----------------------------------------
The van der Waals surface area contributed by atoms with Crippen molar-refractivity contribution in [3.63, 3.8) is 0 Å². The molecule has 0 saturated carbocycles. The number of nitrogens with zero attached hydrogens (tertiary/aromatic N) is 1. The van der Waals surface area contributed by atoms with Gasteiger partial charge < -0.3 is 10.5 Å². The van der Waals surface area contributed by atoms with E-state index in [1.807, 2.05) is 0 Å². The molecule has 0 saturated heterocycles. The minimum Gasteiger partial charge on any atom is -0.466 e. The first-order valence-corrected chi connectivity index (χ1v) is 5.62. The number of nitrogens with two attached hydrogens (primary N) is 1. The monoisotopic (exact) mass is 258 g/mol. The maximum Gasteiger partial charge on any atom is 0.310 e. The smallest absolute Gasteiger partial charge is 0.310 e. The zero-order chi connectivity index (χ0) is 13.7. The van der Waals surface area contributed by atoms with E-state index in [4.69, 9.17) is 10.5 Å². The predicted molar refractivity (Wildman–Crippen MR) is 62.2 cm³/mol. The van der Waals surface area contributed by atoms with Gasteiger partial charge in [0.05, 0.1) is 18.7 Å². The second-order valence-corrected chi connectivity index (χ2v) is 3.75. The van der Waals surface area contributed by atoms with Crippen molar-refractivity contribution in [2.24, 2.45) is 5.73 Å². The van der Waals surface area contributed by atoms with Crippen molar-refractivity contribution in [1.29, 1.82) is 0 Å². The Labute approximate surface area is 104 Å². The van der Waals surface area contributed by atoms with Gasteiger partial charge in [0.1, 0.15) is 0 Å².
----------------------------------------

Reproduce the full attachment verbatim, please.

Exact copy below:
The van der Waals surface area contributed by atoms with Crippen molar-refractivity contribution in [3.63, 3.8) is 0 Å². The molecule has 0 saturated carbocycles. The number of nitrogens with zero attached hydrogens (tertiary/aromatic N) is 1. The van der Waals surface area contributed by atoms with Gasteiger partial charge < -0.3 is 10.5 Å². The van der Waals surface area contributed by atoms with E-state index in [1.807, 2.05) is 0 Å². The molecule has 0 saturated heterocycles. The minimum Gasteiger partial charge on any atom is -0.466 e. The first-order valence-corrected chi connectivity index (χ1v) is 5.62. The number of nitrogens with two attached hydrogens (primary N) is 1. The monoisotopic (exact) mass is 258 g/mol. The maximum Gasteiger partial charge on any atom is 0.310 e. The smallest absolute Gasteiger partial charge is 0.310 e. The zero-order chi connectivity index (χ0) is 13.7. The van der Waals surface area contributed by atoms with E-state index in [4.69, 9.17) is 10.5 Å². The predicted molar refractivity (Wildman–Crippen MR) is 62.2 cm³/mol. The van der Waals surface area contributed by atoms with Gasteiger partial charge in [0.05, 0.1) is 18.7 Å². The second-order valence-corrected chi connectivity index (χ2v) is 3.75. The van der Waals surface area contributed by atoms with Crippen molar-refractivity contribution in [2.24, 2.45) is 5.73 Å². The van der Waals surface area contributed by atoms with Crippen molar-refractivity contribution in [1.29, 1.82) is 0 Å². The Labute approximate surface area is 104 Å². The van der Waals surface area contributed by atoms with Gasteiger partial charge in [0.1, 0.15) is 0 Å².